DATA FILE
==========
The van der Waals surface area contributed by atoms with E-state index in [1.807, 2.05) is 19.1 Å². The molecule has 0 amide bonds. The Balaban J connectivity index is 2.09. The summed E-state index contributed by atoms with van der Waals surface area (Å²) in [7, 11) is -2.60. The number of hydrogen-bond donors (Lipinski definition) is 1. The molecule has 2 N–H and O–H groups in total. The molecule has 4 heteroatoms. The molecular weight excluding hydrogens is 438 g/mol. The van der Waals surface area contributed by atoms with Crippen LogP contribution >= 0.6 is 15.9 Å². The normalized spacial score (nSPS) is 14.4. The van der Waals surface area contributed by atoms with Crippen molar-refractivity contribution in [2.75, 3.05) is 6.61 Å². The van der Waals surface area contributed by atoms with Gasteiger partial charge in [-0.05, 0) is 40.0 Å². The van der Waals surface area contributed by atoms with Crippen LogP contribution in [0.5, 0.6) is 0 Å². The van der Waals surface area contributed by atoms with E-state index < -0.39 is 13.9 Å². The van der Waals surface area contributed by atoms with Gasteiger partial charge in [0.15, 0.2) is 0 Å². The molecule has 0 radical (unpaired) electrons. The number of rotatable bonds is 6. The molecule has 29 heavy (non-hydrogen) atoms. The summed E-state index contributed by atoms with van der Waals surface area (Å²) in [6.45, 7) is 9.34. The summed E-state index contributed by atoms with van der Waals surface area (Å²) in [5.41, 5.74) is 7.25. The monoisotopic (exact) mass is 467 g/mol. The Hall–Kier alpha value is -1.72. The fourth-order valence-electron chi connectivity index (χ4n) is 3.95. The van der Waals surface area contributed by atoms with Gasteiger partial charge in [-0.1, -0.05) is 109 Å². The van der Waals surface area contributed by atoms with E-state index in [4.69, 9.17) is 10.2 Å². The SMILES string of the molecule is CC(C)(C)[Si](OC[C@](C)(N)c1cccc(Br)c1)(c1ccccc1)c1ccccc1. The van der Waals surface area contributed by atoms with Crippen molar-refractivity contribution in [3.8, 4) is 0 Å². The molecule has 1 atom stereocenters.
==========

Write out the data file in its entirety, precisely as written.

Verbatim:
The van der Waals surface area contributed by atoms with E-state index in [1.807, 2.05) is 19.1 Å². The molecule has 0 amide bonds. The Balaban J connectivity index is 2.09. The summed E-state index contributed by atoms with van der Waals surface area (Å²) in [7, 11) is -2.60. The number of hydrogen-bond donors (Lipinski definition) is 1. The molecule has 2 N–H and O–H groups in total. The molecule has 4 heteroatoms. The molecular weight excluding hydrogens is 438 g/mol. The van der Waals surface area contributed by atoms with Crippen LogP contribution >= 0.6 is 15.9 Å². The normalized spacial score (nSPS) is 14.4. The van der Waals surface area contributed by atoms with Crippen molar-refractivity contribution in [2.75, 3.05) is 6.61 Å². The van der Waals surface area contributed by atoms with Gasteiger partial charge in [-0.05, 0) is 40.0 Å². The van der Waals surface area contributed by atoms with Crippen LogP contribution in [0.5, 0.6) is 0 Å². The van der Waals surface area contributed by atoms with E-state index < -0.39 is 13.9 Å². The van der Waals surface area contributed by atoms with Gasteiger partial charge in [0.15, 0.2) is 0 Å². The molecule has 0 radical (unpaired) electrons. The number of rotatable bonds is 6. The molecule has 29 heavy (non-hydrogen) atoms. The summed E-state index contributed by atoms with van der Waals surface area (Å²) in [6.45, 7) is 9.34. The summed E-state index contributed by atoms with van der Waals surface area (Å²) in [5.41, 5.74) is 7.25. The monoisotopic (exact) mass is 467 g/mol. The Hall–Kier alpha value is -1.72. The fourth-order valence-electron chi connectivity index (χ4n) is 3.95. The van der Waals surface area contributed by atoms with Gasteiger partial charge in [-0.1, -0.05) is 109 Å². The van der Waals surface area contributed by atoms with E-state index in [4.69, 9.17) is 10.2 Å². The SMILES string of the molecule is CC(C)(C)[Si](OC[C@](C)(N)c1cccc(Br)c1)(c1ccccc1)c1ccccc1. The van der Waals surface area contributed by atoms with Crippen molar-refractivity contribution in [3.8, 4) is 0 Å². The molecule has 1 atom stereocenters.